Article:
Birds and…bagels? This annual opportunity, hosted by Dr. Susan Adamowicz, allows seasonal staff a chance to see wildlife — mostly birds — in a setting we don’t normally explore. And besides, there’s free breakfast. Now in its 6th year, this tradition is a delight to newcomers and returning birders alike.
The day was bright and warm, an ideal early-summer opportunity for heading out at first light and endeavoring to make a perfect record of the morning. Seven of us: four seasonal staff members, two refuge volunteers and Susan, all started from her home, surrounded by towering white pines and red oak trees, and walked down the road to a nearby utility right-of-way. New powerline structures created a long corridor through the woods, bordered by tall trees, but with a covering of dense shrubs in the understory. The sky was clear and open, the sun burning away clouds and providing us an unrestricted view of a bright sky. Perfect for bird spotting. Refuge volunteers Sue Keefer and Steve Norris acted as our expert bird guides, eagerly sharing their seemingly-infinite knowledge of the avian community.
We ambled slowly down the powerlines, our progress constantly distracted by distant calls or flashing glimpses of movement in the shrubs. Searching for warblers in dense shrubs is a Herculean task. But careful listening was well-rewarded: a red-eyed vireo singing in the distance, American restarts chipping to each other, common yellowthroats defending their nests, chestnut-sided warbler fledglings practicing their songs. We often had to pause and listen, the first call catching our attention and the second or third helping us to identify the bird. But sharp eyesight gave us rewards too: Steve spotted an indigo bunting perched high on the wires, Kim caught a glimpse of a blue-headed vireo darting from a bush, Ben found a pine warbler flitting in the canopy of pines, and Sue Keefer found us a black-billed cuckoo sitting silently in the thick canopy of an oak, forcing us to play hide-and-seek to identify him. There was too much to see. As focused as we were on birds, we still managed to spot several mammals including dashing chipmunks and a loping gray fox.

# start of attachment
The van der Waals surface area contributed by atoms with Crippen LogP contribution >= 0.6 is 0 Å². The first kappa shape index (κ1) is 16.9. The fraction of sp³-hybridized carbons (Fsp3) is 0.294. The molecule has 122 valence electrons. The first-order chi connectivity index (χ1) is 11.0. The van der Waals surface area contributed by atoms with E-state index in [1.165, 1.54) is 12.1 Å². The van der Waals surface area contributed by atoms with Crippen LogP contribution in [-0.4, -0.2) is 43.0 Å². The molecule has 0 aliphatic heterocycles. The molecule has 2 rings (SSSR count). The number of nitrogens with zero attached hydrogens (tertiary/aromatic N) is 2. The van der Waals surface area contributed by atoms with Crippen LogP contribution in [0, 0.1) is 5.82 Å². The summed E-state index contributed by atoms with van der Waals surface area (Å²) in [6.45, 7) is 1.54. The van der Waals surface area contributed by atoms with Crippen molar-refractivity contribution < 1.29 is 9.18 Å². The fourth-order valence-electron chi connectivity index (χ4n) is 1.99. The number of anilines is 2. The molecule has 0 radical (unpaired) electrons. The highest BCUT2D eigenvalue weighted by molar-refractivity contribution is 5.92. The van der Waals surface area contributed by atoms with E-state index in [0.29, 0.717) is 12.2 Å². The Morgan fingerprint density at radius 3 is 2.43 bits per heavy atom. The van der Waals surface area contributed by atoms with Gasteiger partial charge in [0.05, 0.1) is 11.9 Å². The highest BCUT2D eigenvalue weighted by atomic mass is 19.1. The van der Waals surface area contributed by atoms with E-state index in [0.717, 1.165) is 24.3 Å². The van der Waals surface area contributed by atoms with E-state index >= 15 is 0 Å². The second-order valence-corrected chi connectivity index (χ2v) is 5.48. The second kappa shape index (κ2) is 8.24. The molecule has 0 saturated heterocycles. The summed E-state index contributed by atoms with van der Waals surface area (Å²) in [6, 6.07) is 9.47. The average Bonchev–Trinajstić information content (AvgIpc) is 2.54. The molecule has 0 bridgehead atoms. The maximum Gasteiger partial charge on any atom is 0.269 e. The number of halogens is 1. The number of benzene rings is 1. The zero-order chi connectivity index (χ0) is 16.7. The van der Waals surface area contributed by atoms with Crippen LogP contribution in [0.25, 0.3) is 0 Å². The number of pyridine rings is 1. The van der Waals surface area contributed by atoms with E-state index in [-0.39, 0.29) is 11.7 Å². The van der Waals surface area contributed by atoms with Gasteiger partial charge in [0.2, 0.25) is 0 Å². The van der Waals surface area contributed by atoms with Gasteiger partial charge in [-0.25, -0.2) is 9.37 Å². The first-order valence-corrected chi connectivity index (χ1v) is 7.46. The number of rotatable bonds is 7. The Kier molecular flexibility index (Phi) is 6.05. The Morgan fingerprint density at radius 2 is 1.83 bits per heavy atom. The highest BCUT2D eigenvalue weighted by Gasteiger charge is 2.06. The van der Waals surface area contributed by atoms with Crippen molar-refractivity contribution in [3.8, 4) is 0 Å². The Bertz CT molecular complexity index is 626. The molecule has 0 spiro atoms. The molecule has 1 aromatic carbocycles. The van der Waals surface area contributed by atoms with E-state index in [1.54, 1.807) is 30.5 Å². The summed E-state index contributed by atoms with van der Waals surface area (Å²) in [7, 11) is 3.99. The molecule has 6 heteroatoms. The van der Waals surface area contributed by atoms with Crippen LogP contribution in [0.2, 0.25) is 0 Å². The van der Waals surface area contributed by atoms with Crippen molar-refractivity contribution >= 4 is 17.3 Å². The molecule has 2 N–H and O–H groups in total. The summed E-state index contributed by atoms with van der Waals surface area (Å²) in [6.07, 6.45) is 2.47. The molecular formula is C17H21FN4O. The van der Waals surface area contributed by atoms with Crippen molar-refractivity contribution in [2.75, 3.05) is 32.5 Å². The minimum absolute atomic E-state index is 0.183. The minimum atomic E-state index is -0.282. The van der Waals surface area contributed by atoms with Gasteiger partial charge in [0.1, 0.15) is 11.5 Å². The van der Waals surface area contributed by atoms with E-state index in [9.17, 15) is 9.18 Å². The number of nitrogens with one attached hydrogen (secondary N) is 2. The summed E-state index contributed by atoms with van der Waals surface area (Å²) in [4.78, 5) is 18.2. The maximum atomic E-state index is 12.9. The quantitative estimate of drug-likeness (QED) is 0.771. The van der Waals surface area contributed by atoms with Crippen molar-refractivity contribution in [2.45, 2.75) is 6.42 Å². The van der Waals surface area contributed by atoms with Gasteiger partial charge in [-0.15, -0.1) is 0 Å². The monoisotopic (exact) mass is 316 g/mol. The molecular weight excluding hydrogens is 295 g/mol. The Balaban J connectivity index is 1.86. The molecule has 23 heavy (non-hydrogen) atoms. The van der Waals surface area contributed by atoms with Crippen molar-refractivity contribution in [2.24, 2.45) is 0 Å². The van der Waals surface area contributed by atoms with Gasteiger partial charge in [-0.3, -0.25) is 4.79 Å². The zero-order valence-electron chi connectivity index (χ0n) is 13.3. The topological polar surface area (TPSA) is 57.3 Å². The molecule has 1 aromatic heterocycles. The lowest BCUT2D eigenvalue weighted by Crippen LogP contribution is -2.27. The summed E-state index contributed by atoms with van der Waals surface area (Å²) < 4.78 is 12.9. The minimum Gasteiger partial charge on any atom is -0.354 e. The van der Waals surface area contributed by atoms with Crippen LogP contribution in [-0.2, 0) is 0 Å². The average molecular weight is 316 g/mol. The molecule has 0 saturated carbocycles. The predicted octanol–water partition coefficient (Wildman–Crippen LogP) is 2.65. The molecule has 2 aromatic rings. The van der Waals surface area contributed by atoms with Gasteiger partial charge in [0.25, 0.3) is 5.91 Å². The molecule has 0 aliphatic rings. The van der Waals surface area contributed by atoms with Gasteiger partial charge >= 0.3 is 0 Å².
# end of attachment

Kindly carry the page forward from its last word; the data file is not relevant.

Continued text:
As with most forays into nature, time got away from us and we had to rush back to Susan’s house for coffee and bagels. While eating, we decompressed and reviewed our species list, excitedly recounting our favorite finds.
38 species in fewer than 2 hours: a new record for our Birds and Bagels trip! Many species from previous years (such as eastern towhees, red-tailed hawks, and cedar waxwings) made appearances along with new visitors like the black-billed cuckoo and wild turkey. For many in our group (myself included) it was a marvelous snapshot of summer birding in Southern Maine.
See the entire bird list from our trip on eBird: http://ebird.org/ebird/view/checklist/S30369918